10 old internet trends (1)
Trends on the Internet are constantly changing, and those changes tend to happen extremely fast. A website or social network that was cool last year is probably at least a little less cool today. That’s just the way it goes when it comes to web culture and better technology. We get bored and move on to newer, cooler things.
The Internet is still young, but we’ve already seen a whole bunch of sites, tools and social trends peak in user numbers and then slowly die right before our eyes. So here’s a blast from the past of some of our most beloved Internet trends we once knew and loved so many years ago – yet hardly even remember today.
There was a time when it seemed like every single person embracing this new thing called “the Internet” had a really colorful, flashy site hosted for free by Geocities, Angelfire or Tripod. Almost everyone’s site resembled a high-tech disco party of poorly thought out color schemes, HTML frames up the whazoo and really bad animated GIFs that made no sense. Sadly, Geocities.com has been taken offline and buried forever in the past. It was fun while it lasted. Good old Geocities. We’ll never forget you.
ICQ debuted in 1996 as the very first instant messaging platform. When people figured out that you could sign up and add actual people you knew to your own friend list so you could chat in real-time, it was a pretty big deal. People eventually moved on to other popular messenger apps like AIM, MSN and others, but believe it or not -ICQ is actually still alive today. In fact, you can even get it on your mobile device. Although nobody really talks about using it much anymore, it’s done slightly alright in terms of keeping up with the times.
Most of us associate Hotmail with the rise of Internet use and email in the mid to late 90s. A significant number of us Gen Yers created horrible addresses like sexy_devil_1988 (at) hotmail (dot) com without thinking twice, and spent a lot of time sending out fake chain letters and messages that asked you to stare at a picture of a room for 30 seconds before a creepy zombielike face would suddenly appear. Hotmail is actually still around today, but it was recently sort of revamped by Microsoft with the launch of Outlook.com.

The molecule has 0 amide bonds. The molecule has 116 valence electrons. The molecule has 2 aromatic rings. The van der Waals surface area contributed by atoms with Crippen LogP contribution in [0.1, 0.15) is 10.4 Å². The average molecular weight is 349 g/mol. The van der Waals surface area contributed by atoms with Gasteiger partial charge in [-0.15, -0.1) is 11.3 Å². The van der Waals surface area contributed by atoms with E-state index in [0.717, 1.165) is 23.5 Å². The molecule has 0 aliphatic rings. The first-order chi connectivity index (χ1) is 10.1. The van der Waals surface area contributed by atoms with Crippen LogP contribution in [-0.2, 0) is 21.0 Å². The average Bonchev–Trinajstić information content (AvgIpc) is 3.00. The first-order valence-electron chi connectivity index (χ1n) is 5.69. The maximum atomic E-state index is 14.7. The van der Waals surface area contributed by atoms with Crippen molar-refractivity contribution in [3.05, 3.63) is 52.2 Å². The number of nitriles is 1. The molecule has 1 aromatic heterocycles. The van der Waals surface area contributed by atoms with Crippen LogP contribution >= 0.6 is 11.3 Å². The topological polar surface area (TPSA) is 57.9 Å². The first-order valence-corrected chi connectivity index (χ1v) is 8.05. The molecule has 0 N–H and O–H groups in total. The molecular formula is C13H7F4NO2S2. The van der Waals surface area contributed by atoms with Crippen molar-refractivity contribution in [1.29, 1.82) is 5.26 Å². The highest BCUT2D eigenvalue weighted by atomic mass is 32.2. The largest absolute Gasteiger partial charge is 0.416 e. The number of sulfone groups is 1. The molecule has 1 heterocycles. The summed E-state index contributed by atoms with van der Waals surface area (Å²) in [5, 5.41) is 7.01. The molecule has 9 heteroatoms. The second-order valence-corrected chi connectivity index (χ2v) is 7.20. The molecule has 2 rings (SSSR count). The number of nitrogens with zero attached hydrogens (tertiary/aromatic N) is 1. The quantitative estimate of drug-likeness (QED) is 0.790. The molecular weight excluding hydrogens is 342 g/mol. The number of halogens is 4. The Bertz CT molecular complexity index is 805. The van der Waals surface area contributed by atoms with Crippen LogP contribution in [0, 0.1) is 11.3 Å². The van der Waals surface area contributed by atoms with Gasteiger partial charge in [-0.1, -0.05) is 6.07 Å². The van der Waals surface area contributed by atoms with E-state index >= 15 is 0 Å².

In the 90s, there was a huge trend with the whole “virtual pet” idea. After Tamagochis kind of had their run, the rise of the Internet gave way to something new: Neopets – a site launched in 1999 where you could take care of virtual pets and purchase virtual items for them to use in gaming against other users. Some people consider it to be one of the very first, true social networks of the web. The site is still up, and looks just as fun as ever. In 2011, Neopets announced that since it was first created, the site passed one trillion page views.
Napster was the very first peer-to-peer (P2P) file-sharing network that essentially rattled the music and entertainment industry. Most of us remember it well. Free music? Yes please. Today, Napster is part of music streaming service Rhapsody. Although Napster really helped kick-off the digital and Internetbased music trend, it went through legal stuff to get us to where we are now. Cloud-based music services like Spotify and Rdio now offer us a new and totally legal way to enjoy music.
(Culled from webtrends. about.com… follow @sinach360 and @Daily_Trust) Yes, because he is the coach. If the officials know better, one of them should take the coaching job. Yes, because he interacts with the players and knows their capacity and capability better than everyone else. Yes, but he should listen to some Nigerian sport commentators and pundits because two heads are better than one.